Australian farmers are holding on to their wheat stocks and refraining from locking in deals for future sales, on hopes a La Nina weather event later this year will dent global output and lift prices from current 10-year lows.
With the global market currently flush with wheat supplies, lower sales by the world’s fourth-biggest exporter is unlikely to have much immediate impact on prices. However, a delay in sales could lead to Australia losing more of its share of the overseas market to rival Black Sea producers.
“There is a heap of wheat in the world. We need a disaster somewhere to get prices above cost of production,” said Dan Cooper, a farmer in Caragabal, 460 kilometres west of Sydney. “A lot of people are holding back forward sales in the hope there will be a weather event that will trigger a market rally,” he added, referring to La Nina.
A U.S. government weather forecaster has said there is a 55-60 percent chance of a La Nina developing during August through October. The weather event is associated with lower rainfall in parts of the Americas, which would curb output in some of the largest global exporters, whereas in Australia the La Nina brings crop-friendly wetter-than-average conditions to the east coast.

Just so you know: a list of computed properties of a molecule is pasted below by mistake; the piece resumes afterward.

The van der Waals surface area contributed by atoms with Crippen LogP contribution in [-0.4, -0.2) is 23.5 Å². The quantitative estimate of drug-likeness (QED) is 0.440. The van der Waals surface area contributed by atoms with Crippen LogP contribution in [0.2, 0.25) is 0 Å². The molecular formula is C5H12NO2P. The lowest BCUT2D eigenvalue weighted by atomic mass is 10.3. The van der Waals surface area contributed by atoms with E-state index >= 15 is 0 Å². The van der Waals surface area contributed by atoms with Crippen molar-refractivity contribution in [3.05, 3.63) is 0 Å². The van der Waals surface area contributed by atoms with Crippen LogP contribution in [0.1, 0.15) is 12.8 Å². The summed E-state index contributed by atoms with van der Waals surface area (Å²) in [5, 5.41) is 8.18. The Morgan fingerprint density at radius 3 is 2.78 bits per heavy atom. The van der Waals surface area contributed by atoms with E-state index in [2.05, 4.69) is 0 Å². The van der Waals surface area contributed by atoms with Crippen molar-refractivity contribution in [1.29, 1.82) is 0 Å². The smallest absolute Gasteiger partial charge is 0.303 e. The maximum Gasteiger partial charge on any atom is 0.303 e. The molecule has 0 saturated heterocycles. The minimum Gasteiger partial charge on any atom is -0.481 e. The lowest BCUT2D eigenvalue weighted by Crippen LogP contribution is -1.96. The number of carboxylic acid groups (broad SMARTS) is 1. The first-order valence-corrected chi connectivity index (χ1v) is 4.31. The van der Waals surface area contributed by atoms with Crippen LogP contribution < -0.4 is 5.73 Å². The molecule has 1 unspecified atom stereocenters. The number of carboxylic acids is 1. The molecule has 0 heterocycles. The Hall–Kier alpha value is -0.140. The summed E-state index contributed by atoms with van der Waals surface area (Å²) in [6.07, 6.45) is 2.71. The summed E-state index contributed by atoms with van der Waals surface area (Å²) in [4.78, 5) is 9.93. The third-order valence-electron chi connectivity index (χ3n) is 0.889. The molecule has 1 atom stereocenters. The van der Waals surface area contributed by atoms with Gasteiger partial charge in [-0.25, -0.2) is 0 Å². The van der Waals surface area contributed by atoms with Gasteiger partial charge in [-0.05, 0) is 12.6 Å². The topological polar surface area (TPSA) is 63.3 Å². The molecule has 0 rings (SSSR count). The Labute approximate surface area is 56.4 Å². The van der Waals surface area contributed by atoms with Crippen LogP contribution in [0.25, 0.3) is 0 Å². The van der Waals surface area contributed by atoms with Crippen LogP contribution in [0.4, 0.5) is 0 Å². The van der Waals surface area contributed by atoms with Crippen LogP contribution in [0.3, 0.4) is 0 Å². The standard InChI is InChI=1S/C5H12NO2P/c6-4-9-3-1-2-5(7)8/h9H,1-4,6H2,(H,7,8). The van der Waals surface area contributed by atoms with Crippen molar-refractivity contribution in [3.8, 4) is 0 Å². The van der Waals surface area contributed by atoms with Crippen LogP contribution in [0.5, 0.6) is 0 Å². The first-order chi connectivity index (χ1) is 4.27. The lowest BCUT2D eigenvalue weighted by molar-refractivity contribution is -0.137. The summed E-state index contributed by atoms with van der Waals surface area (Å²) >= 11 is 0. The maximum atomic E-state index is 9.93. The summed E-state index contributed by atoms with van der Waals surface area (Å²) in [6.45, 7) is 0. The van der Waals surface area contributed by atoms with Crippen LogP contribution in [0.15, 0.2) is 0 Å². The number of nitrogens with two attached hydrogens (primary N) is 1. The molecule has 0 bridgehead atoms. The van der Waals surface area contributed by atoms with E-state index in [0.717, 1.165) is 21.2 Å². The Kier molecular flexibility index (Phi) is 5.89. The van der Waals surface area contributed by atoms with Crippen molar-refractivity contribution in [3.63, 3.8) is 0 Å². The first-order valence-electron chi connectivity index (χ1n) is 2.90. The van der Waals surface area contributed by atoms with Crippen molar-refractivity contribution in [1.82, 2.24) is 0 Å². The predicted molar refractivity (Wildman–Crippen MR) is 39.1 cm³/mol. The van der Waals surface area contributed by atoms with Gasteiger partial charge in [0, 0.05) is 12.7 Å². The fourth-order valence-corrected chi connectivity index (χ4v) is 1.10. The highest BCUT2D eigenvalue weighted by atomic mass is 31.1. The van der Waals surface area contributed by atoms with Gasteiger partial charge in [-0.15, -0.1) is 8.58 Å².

As of now, all-wheat plantings are running ahead of forecasts in No.1 exporter, the United States. In Australia, production is set to exceed official estimates of 25.4 million tonnes, analysts said. Output is so good in Australia that its top grains exporter Cooperative Bulk Handling is building emergency storage as all grain production could hit a record high of 16 million tonnes.
While higher production would typically prompt farmers to forward sell to agribusinesses such as GrainCorp Ltd and Glencore, wheat prices near a 10-year trough of $4.05 per bushel have been a deterrent.
The reluctance to sell has pushed Australian wheat prices to about A$30 dollars ($22.45) above Black Sea supplies, which could hurt its share in key export markets, traders said.
Australia in June trimmed its forecast for sales to its largest wheat buyer, Indonesia.
“Australia is going to have to get a lot more competitive to maintain its export volume … we have lost market share predominately to Black Sea exporters and we are not priced to stop that flow,” said a head of grain trading at one of Australia’s largest exporters.